Baltimore is behind in biking

As a bicycle commuter and parent of children who walk to school, I have been involved in and advocating for improved bike and pedestrian access in this city since moving here nearly nine years ago. Unfortunately, during that time, little progress has been made toward transforming this city to what it could become, a haven for safe, healthy, sustainable transportation ("Lagging behind other cities, Baltimore moves toward better bike lanes," Jan. 19).

As your article notes, a modest step toward that goal — the Maryland Avenue Cycle Track — appears to be moving forward. It was also noteworthy that our mayor finally made a comment positive toward improving bicycling infrastructure, although it was more than two weeks after the tragic death of Thomas Palermo in Roland Park who had similarly spent many years helping to advocate for bicycling in Baltimore. I ask that she follow her comments with even stronger action.


This track and the related Downtown Bicycle Network have been in the planning stages for many years and still require further approvals, so we are not there yet. In similar and larger cities, their respective mayors determined bike lanes were essential to maintaining and attracting a diverse and young talent pool and made them happen. Washington, New York, Chicago, Boston and now even Pittsburgh have leapt past Baltimore in this category. If the mayor's true goal is to grow this city's population and to encourage young families to move here, she will make bike lanes a top priority, rather than allow several years of planning and effort languish in City Hall.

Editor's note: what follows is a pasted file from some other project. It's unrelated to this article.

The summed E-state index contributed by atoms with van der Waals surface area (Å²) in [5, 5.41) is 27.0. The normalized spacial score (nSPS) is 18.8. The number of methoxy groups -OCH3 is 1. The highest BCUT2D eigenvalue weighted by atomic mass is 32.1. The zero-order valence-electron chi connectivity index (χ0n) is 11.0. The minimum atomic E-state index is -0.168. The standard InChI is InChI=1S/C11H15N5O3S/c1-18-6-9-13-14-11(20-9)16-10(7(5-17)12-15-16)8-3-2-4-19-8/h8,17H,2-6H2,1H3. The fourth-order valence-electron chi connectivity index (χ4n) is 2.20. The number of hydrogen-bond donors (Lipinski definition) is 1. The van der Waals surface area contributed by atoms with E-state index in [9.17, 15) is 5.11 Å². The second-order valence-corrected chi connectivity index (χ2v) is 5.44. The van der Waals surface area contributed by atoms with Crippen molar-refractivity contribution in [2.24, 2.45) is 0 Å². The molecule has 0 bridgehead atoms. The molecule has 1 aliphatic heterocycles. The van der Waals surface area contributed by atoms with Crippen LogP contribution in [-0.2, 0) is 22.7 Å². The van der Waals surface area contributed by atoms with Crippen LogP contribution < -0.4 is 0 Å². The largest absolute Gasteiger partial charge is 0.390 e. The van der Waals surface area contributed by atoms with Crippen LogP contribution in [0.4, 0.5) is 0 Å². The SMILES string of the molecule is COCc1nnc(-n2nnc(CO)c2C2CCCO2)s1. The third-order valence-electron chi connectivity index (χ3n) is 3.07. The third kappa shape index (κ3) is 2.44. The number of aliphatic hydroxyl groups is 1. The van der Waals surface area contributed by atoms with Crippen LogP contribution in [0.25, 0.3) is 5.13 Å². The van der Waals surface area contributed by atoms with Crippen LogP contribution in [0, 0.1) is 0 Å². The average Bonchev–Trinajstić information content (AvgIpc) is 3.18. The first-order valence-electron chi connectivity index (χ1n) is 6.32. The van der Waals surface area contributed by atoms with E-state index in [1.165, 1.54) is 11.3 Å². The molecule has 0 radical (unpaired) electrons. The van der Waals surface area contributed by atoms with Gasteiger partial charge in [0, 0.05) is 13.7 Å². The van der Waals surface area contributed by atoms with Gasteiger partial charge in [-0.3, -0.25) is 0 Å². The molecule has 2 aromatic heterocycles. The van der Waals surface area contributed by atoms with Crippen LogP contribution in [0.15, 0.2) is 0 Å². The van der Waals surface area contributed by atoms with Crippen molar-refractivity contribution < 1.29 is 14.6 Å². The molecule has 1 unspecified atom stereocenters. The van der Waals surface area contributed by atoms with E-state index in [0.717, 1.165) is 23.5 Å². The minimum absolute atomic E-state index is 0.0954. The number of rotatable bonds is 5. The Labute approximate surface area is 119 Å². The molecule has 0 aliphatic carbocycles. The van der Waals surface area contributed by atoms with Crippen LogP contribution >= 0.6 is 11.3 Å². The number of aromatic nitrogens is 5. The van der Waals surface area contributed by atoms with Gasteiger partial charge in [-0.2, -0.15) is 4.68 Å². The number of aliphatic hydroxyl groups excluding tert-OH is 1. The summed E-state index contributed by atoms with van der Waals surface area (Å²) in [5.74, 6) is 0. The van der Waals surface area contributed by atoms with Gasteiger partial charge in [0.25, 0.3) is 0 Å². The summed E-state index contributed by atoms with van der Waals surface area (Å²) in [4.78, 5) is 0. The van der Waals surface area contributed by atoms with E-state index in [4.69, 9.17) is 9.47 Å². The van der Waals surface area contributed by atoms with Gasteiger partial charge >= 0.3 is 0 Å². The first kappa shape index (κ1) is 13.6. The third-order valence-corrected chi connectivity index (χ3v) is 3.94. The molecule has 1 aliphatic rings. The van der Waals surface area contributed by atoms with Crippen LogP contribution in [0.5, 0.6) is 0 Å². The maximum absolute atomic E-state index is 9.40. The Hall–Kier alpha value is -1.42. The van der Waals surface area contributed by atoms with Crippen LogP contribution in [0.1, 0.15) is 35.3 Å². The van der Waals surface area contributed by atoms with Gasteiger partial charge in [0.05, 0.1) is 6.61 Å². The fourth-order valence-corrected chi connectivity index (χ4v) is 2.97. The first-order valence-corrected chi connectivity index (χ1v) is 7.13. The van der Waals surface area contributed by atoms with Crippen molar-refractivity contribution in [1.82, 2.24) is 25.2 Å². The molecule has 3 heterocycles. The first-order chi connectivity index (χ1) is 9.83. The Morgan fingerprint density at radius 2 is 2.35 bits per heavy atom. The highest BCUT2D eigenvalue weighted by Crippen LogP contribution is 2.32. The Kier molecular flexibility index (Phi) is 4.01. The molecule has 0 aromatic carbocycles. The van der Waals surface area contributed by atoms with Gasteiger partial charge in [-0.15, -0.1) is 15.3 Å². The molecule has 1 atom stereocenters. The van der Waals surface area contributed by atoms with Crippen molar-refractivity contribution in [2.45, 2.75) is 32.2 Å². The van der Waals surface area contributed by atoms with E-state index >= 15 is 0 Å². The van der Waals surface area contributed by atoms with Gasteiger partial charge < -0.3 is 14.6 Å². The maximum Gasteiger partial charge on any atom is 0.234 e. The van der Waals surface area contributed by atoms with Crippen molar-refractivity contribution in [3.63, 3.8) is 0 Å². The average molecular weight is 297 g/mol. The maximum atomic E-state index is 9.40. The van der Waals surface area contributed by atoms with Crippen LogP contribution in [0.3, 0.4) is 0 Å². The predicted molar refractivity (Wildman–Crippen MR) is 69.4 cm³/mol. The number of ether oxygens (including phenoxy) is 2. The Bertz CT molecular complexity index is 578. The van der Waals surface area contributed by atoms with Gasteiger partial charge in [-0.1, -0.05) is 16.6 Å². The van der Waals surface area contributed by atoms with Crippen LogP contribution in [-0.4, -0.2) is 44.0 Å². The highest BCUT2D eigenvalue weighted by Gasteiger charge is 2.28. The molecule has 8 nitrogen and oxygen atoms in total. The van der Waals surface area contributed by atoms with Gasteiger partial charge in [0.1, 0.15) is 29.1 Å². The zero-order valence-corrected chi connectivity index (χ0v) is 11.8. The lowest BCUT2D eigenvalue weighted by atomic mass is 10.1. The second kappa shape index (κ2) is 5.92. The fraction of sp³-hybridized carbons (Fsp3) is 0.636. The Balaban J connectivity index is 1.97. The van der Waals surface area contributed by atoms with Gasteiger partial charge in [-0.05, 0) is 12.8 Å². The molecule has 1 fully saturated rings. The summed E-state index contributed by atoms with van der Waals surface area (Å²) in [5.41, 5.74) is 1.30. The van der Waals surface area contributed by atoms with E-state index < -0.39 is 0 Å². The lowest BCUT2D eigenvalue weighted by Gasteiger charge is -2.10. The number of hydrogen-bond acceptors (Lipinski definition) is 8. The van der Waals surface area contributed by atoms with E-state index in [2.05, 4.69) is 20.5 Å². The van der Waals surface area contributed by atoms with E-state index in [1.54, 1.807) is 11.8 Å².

The ability to move throughout this city safely by walking or biking are numerous and include:

•A strong desire by young professionals and families to live in an urban environment;

•A similar but growing tendency by that same segment of the population to not own a car;

•The need for companies such as my own and others to recruit and retain talent to and in Baltimore;

•The need to provide safe transportation for my and other children to their schools, after-school activities and areas of commerce and congregation;

•An opportunity to provide cheap or free regular transit from areas of the city less served by public transportation;

•A direct way to reduce emissions from cars and other vehicles, helping to clean one of this country's most polluted cities.

Programs such as the Charm City Circulator show that this city can help rethink transportation without significant spending and by leveraging existing infrastructure and state and federal subsidies and grants. Roland Avenue is also in line to get its own cycle track as part of the ongoing repaving project, something community leaders had been asking for since 2009. In this paper last fall ("Plank says city must lose 'chip on our shoulder,'" Nov. 2), Under Armour, a key growth engine for this city and region, "encourages its employees to live in the neighborhood and to walk, bike, or take a water taxi to" work.

I am certain similar opportunities abound in the biking and walking arenas that could help continue this city's transformation to both a desirable East Coast hub and model sustainable city. It just takes a little leadership.

Peter B. Rosenthal, Baltimore